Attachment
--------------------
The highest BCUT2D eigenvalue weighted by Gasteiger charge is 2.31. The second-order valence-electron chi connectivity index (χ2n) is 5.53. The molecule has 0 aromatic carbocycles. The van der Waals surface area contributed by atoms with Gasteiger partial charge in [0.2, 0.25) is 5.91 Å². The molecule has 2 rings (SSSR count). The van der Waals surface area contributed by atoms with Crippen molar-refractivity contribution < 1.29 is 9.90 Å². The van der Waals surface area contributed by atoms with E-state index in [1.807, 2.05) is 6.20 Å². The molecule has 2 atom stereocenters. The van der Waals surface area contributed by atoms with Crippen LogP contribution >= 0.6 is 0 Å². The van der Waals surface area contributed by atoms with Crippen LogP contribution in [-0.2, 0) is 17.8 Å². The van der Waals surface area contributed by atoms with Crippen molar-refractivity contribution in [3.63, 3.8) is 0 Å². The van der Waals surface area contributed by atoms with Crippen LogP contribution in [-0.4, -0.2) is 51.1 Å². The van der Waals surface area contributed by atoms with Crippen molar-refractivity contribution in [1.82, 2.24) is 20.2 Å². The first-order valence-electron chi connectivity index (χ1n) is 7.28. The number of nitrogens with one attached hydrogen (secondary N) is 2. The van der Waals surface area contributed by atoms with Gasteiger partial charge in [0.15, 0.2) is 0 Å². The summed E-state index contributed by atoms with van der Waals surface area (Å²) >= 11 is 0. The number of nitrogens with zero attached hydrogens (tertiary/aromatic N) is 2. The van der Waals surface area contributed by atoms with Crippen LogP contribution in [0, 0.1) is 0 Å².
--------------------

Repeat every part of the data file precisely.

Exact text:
The highest BCUT2D eigenvalue weighted by Gasteiger charge is 2.31. The second-order valence-electron chi connectivity index (χ2n) is 5.53. The molecule has 0 aromatic carbocycles. The van der Waals surface area contributed by atoms with Gasteiger partial charge in [0.2, 0.25) is 5.91 Å². The molecule has 2 rings (SSSR count). The van der Waals surface area contributed by atoms with Crippen molar-refractivity contribution < 1.29 is 9.90 Å². The van der Waals surface area contributed by atoms with E-state index in [1.807, 2.05) is 6.20 Å². The molecule has 2 atom stereocenters. The van der Waals surface area contributed by atoms with Crippen LogP contribution >= 0.6 is 0 Å². The van der Waals surface area contributed by atoms with Crippen LogP contribution in [-0.2, 0) is 17.8 Å². The van der Waals surface area contributed by atoms with Crippen molar-refractivity contribution in [3.63, 3.8) is 0 Å². The van der Waals surface area contributed by atoms with Crippen LogP contribution in [-0.4, -0.2) is 51.1 Å². The van der Waals surface area contributed by atoms with Crippen molar-refractivity contribution in [1.82, 2.24) is 20.2 Å². The first-order valence-electron chi connectivity index (χ1n) is 7.28. The number of nitrogens with one attached hydrogen (secondary N) is 2. The van der Waals surface area contributed by atoms with Gasteiger partial charge in [0.15, 0.2) is 0 Å². The summed E-state index contributed by atoms with van der Waals surface area (Å²) >= 11 is 0. The number of nitrogens with zero attached hydrogens (tertiary/aromatic N) is 2. The van der Waals surface area contributed by atoms with Crippen LogP contribution in [0, 0.1) is 0 Å².